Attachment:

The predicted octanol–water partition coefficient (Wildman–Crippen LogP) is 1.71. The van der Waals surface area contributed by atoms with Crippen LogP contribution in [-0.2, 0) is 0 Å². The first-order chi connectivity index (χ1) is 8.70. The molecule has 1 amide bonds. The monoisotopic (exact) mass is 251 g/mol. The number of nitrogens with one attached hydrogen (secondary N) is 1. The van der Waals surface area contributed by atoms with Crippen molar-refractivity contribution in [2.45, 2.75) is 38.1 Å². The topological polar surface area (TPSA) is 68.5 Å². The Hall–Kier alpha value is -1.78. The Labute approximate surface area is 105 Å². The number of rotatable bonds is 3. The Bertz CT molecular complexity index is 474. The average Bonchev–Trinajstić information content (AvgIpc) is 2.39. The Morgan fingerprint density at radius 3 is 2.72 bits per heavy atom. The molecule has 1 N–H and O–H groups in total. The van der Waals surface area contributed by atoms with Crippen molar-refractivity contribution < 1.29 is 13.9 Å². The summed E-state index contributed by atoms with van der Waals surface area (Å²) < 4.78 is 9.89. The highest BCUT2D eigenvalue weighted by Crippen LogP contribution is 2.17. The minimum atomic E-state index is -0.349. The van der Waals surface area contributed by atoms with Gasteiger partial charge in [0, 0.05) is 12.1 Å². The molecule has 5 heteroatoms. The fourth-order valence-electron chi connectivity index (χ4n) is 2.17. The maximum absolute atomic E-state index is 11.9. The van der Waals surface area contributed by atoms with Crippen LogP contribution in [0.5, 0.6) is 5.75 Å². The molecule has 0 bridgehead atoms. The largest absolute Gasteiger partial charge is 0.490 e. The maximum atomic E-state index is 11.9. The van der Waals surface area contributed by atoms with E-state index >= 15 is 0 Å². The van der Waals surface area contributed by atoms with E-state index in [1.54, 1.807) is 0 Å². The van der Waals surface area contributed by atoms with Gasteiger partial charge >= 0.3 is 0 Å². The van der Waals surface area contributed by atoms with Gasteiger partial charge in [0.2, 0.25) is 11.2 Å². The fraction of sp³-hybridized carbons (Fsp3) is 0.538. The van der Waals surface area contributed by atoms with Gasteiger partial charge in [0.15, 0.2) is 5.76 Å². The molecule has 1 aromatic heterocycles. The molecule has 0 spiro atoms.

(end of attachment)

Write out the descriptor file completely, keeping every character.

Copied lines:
The predicted octanol–water partition coefficient (Wildman–Crippen LogP) is 1.71. The van der Waals surface area contributed by atoms with Crippen LogP contribution in [-0.2, 0) is 0 Å². The first-order chi connectivity index (χ1) is 8.70. The molecule has 1 amide bonds. The monoisotopic (exact) mass is 251 g/mol. The number of nitrogens with one attached hydrogen (secondary N) is 1. The van der Waals surface area contributed by atoms with Crippen molar-refractivity contribution in [2.45, 2.75) is 38.1 Å². The topological polar surface area (TPSA) is 68.5 Å². The Hall–Kier alpha value is -1.78. The Labute approximate surface area is 105 Å². The number of rotatable bonds is 3. The Bertz CT molecular complexity index is 474. The average Bonchev–Trinajstić information content (AvgIpc) is 2.39. The Morgan fingerprint density at radius 3 is 2.72 bits per heavy atom. The molecule has 1 N–H and O–H groups in total. The van der Waals surface area contributed by atoms with Crippen molar-refractivity contribution < 1.29 is 13.9 Å². The summed E-state index contributed by atoms with van der Waals surface area (Å²) < 4.78 is 9.89. The highest BCUT2D eigenvalue weighted by Crippen LogP contribution is 2.17. The minimum atomic E-state index is -0.349. The van der Waals surface area contributed by atoms with Gasteiger partial charge in [0, 0.05) is 12.1 Å². The molecule has 5 heteroatoms. The fourth-order valence-electron chi connectivity index (χ4n) is 2.17. The maximum absolute atomic E-state index is 11.9. The van der Waals surface area contributed by atoms with Crippen LogP contribution in [0.5, 0.6) is 5.75 Å². The molecule has 0 bridgehead atoms. The largest absolute Gasteiger partial charge is 0.490 e. The maximum atomic E-state index is 11.9. The van der Waals surface area contributed by atoms with E-state index >= 15 is 0 Å². The van der Waals surface area contributed by atoms with E-state index in [1.54, 1.807) is 0 Å². The van der Waals surface area contributed by atoms with Gasteiger partial charge >= 0.3 is 0 Å². The van der Waals surface area contributed by atoms with Gasteiger partial charge in [0.2, 0.25) is 11.2 Å². The fraction of sp³-hybridized carbons (Fsp3) is 0.538. The van der Waals surface area contributed by atoms with Gasteiger partial charge in [0.15, 0.2) is 5.76 Å². The molecule has 1 aromatic heterocycles. The molecule has 0 spiro atoms.